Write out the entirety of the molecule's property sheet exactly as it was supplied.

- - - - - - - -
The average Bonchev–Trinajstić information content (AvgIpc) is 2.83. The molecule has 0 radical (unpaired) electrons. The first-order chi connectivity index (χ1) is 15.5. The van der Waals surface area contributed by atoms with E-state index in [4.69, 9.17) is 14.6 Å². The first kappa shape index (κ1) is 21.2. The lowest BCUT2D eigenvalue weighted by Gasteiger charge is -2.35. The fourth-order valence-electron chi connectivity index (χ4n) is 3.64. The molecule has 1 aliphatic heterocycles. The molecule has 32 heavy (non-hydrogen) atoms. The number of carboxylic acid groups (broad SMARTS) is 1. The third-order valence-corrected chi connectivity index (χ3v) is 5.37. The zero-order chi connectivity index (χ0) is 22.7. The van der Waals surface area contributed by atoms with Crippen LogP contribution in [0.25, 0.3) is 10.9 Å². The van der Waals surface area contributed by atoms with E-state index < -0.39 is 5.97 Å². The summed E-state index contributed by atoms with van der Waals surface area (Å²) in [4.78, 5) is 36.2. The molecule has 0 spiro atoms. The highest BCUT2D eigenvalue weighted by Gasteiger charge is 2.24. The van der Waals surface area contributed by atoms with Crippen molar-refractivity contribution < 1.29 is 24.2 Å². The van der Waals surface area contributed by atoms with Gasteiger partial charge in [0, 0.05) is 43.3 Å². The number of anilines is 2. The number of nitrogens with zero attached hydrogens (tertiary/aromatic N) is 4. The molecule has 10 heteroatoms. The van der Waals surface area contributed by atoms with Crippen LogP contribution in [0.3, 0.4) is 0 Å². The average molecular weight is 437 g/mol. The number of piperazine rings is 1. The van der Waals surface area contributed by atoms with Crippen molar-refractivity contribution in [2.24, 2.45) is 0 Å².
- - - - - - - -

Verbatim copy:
The average Bonchev–Trinajstić information content (AvgIpc) is 2.83. The molecule has 0 radical (unpaired) electrons. The first-order chi connectivity index (χ1) is 15.5. The van der Waals surface area contributed by atoms with E-state index in [4.69, 9.17) is 14.6 Å². The first kappa shape index (κ1) is 21.2. The lowest BCUT2D eigenvalue weighted by Gasteiger charge is -2.35. The fourth-order valence-electron chi connectivity index (χ4n) is 3.64. The molecule has 1 aliphatic heterocycles. The molecule has 32 heavy (non-hydrogen) atoms. The number of carboxylic acid groups (broad SMARTS) is 1. The third-order valence-corrected chi connectivity index (χ3v) is 5.37. The zero-order chi connectivity index (χ0) is 22.7. The van der Waals surface area contributed by atoms with Crippen LogP contribution in [0.25, 0.3) is 10.9 Å². The van der Waals surface area contributed by atoms with E-state index < -0.39 is 5.97 Å². The summed E-state index contributed by atoms with van der Waals surface area (Å²) in [4.78, 5) is 36.2. The molecule has 0 spiro atoms. The highest BCUT2D eigenvalue weighted by Gasteiger charge is 2.24. The van der Waals surface area contributed by atoms with Crippen molar-refractivity contribution < 1.29 is 24.2 Å². The van der Waals surface area contributed by atoms with Gasteiger partial charge in [0, 0.05) is 43.3 Å². The number of anilines is 2. The number of nitrogens with zero attached hydrogens (tertiary/aromatic N) is 4. The molecule has 10 heteroatoms. The van der Waals surface area contributed by atoms with Crippen LogP contribution in [0.3, 0.4) is 0 Å². The average molecular weight is 437 g/mol. The number of piperazine rings is 1. The van der Waals surface area contributed by atoms with Crippen molar-refractivity contribution in [2.24, 2.45) is 0 Å².